My grandmother was not an educated woman. She left school at an age that would be illegal by today’s standards to get married and start a family. I only had a few short years to know her but from memories and the stories of others I can tell you: my grandma knew things! She knew how to cook like the Iron Chef! She could keep a clean house, catch and clean her own fish, and put my grandfather in his place, even on his worst days (and this was a man who once came home drunk in the middle of the night with a live turkey thinking she’d be HAPPY that he brought it home). All grandmas (well, ok. There may be the exception to every rule but… let’s go with the positive side of things, shall we?) are awesome. They are graduates of motherhood. They made it through to the other side. My totally unbiased opinion was that my grandma (AKA “The Good Cooker”) was the most fabulously awesome granny in the whole universe.
I’ve recently discovered a secret that every woman in my grandmother’s generation knew: Borax. I’m not sure how or why Borax became forgotten. I blame the fancy commercials during the afternoon stories.
I first heard of Borax when I wanted to make biodegradable laundry soap that was safe for cloth diapers. It was easy to find, very inexpensive and did a great job.
Then I read that you can use it to make dishwasher detergent. 1/2 TBSP of Borax + 1/2 TBSP of washing soda in the soap cup + a splash of white vinegar in the rinse cup = the sparkly-cleanest dishes you’ve ever seen for a fraction of the cost of commercial products and with no harmful effects on the environment or bad chemical smells in your house (ever get lightheaded walking down the detergent aisle? Ever think about why?).
So then I thought, if it cleans the dishes that well, would it clean my greasy stove? I had the perfect chance to find out after making fried chicken. Here is my before pic:
I sprinkled the Borax on and wiped it up with a warm, wet rag. I know I sound like a housewife on a commercial but I really didn’t need to scrub at all. I literally just wiped it up. Here’s the after:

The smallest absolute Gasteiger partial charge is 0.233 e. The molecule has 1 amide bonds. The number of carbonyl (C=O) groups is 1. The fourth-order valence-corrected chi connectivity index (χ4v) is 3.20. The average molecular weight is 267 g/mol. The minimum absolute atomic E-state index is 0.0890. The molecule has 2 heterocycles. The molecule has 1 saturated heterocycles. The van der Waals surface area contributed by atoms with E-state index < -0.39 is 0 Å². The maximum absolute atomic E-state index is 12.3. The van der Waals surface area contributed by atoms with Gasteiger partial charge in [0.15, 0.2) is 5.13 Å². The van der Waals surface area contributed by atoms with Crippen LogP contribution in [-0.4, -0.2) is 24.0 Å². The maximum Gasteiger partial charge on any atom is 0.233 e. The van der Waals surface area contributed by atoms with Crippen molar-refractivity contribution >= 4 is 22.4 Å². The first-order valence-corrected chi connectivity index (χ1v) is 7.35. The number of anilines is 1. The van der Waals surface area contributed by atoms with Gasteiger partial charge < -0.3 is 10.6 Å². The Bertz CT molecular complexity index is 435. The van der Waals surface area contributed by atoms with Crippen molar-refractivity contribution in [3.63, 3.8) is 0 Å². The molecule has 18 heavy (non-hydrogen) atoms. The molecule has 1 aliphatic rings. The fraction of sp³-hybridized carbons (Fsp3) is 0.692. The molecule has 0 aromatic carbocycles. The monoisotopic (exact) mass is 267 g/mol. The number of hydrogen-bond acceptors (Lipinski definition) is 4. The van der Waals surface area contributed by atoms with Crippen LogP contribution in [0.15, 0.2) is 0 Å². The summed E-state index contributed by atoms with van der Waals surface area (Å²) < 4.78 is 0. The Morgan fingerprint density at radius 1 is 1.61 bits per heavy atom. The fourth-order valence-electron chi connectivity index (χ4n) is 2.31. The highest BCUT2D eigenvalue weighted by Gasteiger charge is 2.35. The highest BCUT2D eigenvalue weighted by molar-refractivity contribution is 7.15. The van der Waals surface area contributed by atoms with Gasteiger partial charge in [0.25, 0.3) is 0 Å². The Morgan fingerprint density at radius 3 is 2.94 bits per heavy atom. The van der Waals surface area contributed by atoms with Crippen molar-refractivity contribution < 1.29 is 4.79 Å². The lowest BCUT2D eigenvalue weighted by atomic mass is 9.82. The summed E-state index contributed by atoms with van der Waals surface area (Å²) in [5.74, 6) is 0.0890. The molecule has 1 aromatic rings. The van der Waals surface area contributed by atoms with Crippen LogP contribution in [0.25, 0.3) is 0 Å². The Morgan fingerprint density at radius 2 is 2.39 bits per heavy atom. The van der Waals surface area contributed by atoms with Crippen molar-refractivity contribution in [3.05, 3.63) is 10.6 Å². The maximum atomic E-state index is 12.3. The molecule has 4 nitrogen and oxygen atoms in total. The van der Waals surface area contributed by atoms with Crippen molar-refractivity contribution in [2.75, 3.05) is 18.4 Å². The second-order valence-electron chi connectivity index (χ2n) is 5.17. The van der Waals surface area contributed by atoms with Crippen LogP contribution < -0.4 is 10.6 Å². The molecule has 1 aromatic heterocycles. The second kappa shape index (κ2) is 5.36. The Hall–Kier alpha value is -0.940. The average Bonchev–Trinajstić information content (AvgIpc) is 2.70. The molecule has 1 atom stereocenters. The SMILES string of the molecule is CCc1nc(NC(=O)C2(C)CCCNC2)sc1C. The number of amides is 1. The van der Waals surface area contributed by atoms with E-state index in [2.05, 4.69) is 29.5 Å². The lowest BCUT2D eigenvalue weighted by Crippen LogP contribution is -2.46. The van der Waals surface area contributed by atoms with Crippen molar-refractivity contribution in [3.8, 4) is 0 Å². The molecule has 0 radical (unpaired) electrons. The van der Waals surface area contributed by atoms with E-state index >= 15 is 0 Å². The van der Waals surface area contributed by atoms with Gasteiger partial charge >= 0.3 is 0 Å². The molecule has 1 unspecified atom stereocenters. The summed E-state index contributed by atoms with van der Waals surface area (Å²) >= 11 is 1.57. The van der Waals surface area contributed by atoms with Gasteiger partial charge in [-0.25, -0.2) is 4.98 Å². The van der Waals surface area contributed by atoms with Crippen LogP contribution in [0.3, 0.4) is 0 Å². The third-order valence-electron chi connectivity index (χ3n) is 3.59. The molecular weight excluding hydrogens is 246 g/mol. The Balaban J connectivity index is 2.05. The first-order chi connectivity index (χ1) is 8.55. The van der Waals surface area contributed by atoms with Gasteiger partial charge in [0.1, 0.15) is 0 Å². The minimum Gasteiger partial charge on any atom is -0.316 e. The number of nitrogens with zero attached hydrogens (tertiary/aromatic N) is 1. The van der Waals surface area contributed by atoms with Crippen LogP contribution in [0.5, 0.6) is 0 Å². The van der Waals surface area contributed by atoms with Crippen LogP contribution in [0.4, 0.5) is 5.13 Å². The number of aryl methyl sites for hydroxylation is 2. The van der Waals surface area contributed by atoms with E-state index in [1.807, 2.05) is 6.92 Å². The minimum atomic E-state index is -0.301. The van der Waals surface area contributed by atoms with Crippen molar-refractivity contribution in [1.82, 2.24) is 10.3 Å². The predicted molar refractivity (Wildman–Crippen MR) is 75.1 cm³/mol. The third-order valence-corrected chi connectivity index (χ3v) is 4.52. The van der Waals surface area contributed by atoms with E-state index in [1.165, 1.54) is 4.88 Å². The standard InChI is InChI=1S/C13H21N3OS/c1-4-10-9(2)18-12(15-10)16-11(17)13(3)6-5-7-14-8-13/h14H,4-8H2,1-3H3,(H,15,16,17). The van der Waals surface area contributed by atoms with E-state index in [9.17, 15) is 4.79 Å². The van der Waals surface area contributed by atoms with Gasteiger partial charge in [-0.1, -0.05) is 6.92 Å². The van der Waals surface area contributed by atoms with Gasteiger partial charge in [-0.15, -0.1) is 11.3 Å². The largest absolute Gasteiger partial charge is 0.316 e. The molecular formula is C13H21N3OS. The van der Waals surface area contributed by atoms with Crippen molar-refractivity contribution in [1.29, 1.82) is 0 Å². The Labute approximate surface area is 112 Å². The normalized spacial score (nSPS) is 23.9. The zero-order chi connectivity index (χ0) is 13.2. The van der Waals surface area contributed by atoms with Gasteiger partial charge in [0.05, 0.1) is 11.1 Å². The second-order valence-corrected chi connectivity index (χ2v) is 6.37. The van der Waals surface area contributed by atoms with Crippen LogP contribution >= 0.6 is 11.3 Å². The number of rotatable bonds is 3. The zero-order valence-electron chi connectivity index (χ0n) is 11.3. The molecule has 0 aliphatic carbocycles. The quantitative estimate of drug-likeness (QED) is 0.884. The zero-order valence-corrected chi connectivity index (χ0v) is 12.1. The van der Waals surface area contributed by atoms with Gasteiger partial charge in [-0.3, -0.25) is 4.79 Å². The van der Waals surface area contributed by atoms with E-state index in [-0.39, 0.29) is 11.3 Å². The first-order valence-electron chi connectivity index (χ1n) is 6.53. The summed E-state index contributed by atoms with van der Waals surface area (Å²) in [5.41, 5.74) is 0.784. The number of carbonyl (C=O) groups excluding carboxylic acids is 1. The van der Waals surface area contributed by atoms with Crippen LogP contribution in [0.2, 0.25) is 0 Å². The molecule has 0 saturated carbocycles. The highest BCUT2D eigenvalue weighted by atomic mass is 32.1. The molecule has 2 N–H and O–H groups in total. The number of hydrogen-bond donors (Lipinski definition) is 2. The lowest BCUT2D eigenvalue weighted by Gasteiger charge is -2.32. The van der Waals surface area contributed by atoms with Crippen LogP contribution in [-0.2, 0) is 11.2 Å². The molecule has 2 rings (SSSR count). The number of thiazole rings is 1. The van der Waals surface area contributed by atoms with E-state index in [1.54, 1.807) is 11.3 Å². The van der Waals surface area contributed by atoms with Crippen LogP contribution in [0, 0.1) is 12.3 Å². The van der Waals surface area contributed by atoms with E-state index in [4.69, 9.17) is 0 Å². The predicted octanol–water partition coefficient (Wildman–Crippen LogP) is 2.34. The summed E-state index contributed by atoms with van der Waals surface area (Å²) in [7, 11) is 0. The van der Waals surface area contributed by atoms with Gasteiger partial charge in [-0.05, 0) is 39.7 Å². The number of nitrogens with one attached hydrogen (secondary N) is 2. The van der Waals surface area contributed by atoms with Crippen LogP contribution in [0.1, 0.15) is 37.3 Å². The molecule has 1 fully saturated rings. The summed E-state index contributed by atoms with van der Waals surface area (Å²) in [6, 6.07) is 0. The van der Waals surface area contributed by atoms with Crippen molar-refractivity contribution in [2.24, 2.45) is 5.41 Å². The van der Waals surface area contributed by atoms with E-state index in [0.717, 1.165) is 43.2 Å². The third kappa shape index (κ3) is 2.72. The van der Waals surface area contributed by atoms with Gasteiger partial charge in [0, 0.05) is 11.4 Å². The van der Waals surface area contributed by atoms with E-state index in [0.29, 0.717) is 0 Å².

So NOW I’m starting to get all enthusiastic! What else can this wonderstuff do? Well…. the box says it can clean carpet. “Hmm,” I think. “I do have that one mysterious stain in the living room that no one will admit to causing.” I sprinkled Borax on the stain, wiped it with a rag, waited for it to dry, swept it up and VOILA!
I’m so excited! My carpet is clean again! Hooray!
I used it to clean my toilet too, but I’ll spare you the pix. Suffice it to say, I have a nice white bowl again.
So I did a little looking and learned that Borax will kill the weeds that spring up in your sidewalk cracks if you sprinkle it there. It repels bugs. It removes rust. It kills mold. You can use it to make lotion. You can use it to make slime. I’m not really sure why you would want to make slime, except maybe to impress your kids. But, hey! If you want to, just get some Borax!
So now, after 35 years of living: 1/2 of them more or less as an adult on my own, I know what my grandma knew when she was just a girl. Every house needs a box of Borax!
A disclaimer, before I go. Borax is natural and biodegradable. It is NOT NON-TOXIC! Keep your wonderpowder locked away from your pets and children! There are some cautions out there about using it on dishes and cutting boards as it can, in LARGE QUANTITIES be harmful to the digestive tract and kidneys and also to the male reproductive system. My advice: don’t eat Borax in large quantities. Rinse things well. The 1/2 TBSP you put in your dishwasher that gets rinsed with 6-10 gallons of water (the amount used in an average cycle) is probably just fine. It’s going to be much safer than the paraben-loaded stuff sold commercially. Borax does not know the difference between a weed and a plant that you are hoping will thrive so keep it on the sidewalk cracks and far away from your garden. As with anything, use common sense! After all, that’s what grandma would do.
What other uses do you know for Borax?